“Identity” is a term that simultaneously unites and divides Asian Americans. Those with Asian ancestry in the United States are united in this demographic label through the political reality of the history of racialization (exclusionary immigration and naturalization laws, restrictive marriage laws, mass xenophobic incarceration) that Asians in America have been subjected to (and continue to be subjected to) and by activist and academic beliefs in making visible the experiences and histories of Asian Americans within the larger U.S. society. Asian Americans are divided by the different types of identities that exceed this singular racial label—by differences of ethnicity, heritage, national origin, religion, race, class, immigration status, citizenship, able bodiness, sexuality, gender, region, education, language, age, and a host of other identitarian markers. Both the original (1976) and revised (1983) versions of Raymond Williams’s Keywords: A Vocabulary of Culture and Society do not include the term “identity,” which is telling for all the ways in which this word has evolved in meaning and importance in both popular discourse and academic scholarship. Where once a word like “identity” may have strictly been understood to describe psycho-social development, nowadays the word “identity” brings to mind phrases that have currency in our 21st-century lives: identity fraud (or theft), identity crisis, identity politics. We now apply adjectives to this term that reflect our understanding of the broadening of subjectivities in U.S. society: racial identity, ethnic identity, gender identity, sexual identity, religious identity, national identity, cultural identity, etc. As Carla Kaplan notes in her own entry on “identity” for Keywords for American Cultural Studies, “[o]ne of our most common terms, ‘identity’ is rarely defined” (2007, 123). Indeed, trying to define “identity” seems akin to nailing jelly on a wall. Yet this word is, perhaps, not just a keyword but the keyword that undergirds the field of Asian American studies.
The term’s meaning, within an Asian American studies perspective, was born out of the modern civil rights movement of the 1960s and 1970s, a time when people were fighting for enfranchisement over and against a white supremacist society that took whiteness as a universal norm and that relegated all nonwhites to marginalized, second-class status. Asian American studies was galvanized by other identitarian movements—black civil rights, the American Indian movement, La Raza/Chicano pride, queer and women’s rights movements. Recalling the work of scholar-activists from this period, Gary Okihiro observes that “like many of my generation involved in the struggle for ethnic studies and for a Third World identity, that insofar as Asians occupy the racial margins of ‘nonwhite’ with blacks, yellow is a shade of black, and black, of yellow” (1994, xii). What these causes all had in common was a desire to proclaim one’s identity as valid and valued, different and distinct, from a universalizing normativity that made those who did not conform to a heterosexual, white, male identity as unequal “others” in U.S. society. As the second definition of “identity” in the Oxford English Dictionary states, “identity” is “a set of characteristics or a description that distinguishes a person or thing from others.” An Asian American identity is distinguished from other racialized identities within the United States through the idea that as different as the ethnic groups that comprise Asian America are, they all share common goals. “Despite their distinctive histories and separate identities,” writes Yến Lê Espiritu, “these ethnic groups have united to protect and promote their collective interests” (1992, 2–3). Furthermore, the concept of an Asian American identity is rooted in U.S. soil; it is an identity that does not travel well, since the nature of aligning oneself with others of Asian descent has the most value within a U.S. context (S. Wong 1995). Claiming Asian American as a political and ideological identity and asserting the epistemological and pedagogical value of Asian Americans, Asian American studies affirms the culture, history, and set of experiences for Asian Americans as Asian Americans, recognizing the process of racialization in the United States that has created the conditions for a disparate group of people with ancestry in various Asian nations to be labeled, marked, and identified as Asian American.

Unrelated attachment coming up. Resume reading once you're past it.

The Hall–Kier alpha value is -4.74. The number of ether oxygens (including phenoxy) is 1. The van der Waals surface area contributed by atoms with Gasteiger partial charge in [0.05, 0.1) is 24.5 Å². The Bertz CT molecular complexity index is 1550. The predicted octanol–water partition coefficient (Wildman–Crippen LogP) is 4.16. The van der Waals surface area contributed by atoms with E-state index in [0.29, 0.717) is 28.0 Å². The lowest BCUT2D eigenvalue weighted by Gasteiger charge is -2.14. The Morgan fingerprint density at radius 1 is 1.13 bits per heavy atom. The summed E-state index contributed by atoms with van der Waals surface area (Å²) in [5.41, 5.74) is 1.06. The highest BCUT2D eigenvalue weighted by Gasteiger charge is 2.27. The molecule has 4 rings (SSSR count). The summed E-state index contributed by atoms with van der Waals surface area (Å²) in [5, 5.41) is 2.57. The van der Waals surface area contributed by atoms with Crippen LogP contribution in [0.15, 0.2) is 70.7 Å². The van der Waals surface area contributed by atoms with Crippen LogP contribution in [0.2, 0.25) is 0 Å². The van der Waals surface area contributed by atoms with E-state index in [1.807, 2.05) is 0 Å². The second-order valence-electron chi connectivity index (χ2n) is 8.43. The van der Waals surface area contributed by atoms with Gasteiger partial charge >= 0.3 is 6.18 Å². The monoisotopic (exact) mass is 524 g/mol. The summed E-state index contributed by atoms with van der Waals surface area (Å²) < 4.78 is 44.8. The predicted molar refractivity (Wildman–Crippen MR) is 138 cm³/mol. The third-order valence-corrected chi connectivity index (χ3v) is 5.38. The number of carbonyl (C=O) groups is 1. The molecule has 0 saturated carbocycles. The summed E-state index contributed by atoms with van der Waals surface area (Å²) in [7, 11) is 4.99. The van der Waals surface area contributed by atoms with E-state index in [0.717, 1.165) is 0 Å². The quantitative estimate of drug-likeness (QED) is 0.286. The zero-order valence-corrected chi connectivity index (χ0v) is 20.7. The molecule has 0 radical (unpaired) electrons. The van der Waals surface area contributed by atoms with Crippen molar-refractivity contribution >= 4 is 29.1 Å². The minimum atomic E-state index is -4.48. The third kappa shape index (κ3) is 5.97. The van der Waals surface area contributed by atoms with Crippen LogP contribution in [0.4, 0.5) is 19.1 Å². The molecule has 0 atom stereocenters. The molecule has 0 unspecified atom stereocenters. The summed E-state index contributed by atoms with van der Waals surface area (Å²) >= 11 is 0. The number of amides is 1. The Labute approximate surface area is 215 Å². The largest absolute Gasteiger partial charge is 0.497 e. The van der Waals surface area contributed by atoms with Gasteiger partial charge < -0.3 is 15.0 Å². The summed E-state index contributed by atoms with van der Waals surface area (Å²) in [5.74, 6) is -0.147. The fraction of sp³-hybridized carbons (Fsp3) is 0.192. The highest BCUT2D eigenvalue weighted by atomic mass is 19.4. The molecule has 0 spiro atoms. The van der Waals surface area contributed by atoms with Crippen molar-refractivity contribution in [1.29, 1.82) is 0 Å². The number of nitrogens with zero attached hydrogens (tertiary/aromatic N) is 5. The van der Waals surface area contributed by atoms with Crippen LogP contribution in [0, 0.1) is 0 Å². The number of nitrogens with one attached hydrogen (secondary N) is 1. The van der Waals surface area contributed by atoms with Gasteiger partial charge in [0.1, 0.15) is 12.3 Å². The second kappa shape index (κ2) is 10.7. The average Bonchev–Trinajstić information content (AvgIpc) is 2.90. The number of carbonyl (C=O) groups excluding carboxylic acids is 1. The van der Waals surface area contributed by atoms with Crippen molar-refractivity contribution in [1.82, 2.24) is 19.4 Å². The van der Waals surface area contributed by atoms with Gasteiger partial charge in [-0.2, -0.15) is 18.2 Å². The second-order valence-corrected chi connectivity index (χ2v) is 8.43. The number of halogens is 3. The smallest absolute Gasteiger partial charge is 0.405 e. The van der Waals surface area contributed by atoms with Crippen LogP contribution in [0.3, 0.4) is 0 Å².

The editors of the earliest assemblage of Asian American creative writing, Aiiieeeee! An Anthology of Asian-American Writers (and the first to use the phrase “Asian American” in the title of their book to consolidate an Asian American collective identity), begin their preface by stating: “Asian-Americans are not one people but several” (Chin et al. 1974, vii). While the communities they subsequently list include only Chinese Americans, Japanese Americans, and Filipino Americans (presumably these were the three Asian ethnic groups with the greatest numbers living in the United States at the time of their writing), their understanding of Asian Americans as multiple rather than singular is a truism within the field of Asian American studies, since the people found under the umbrella term “Asian American”—who can be identified as Asian American—include people from a multiplicity of nations, ethnicities, and regions: Viet Nam, the Philippines, Malaysia, Cambodia, Taiwan, Pakistan, Burma, Korea, India, Thailand, Syria, and the list goes on and on. The very vastness and diversity of people that comprise an Asian American identity is simultaneously one of Asian American studies’ greatest strengths and most profound challenges, since there is little commonality that these disparate people share, except for the racial identity of being Asians in America. Which thus begs the question: Who is Asian American?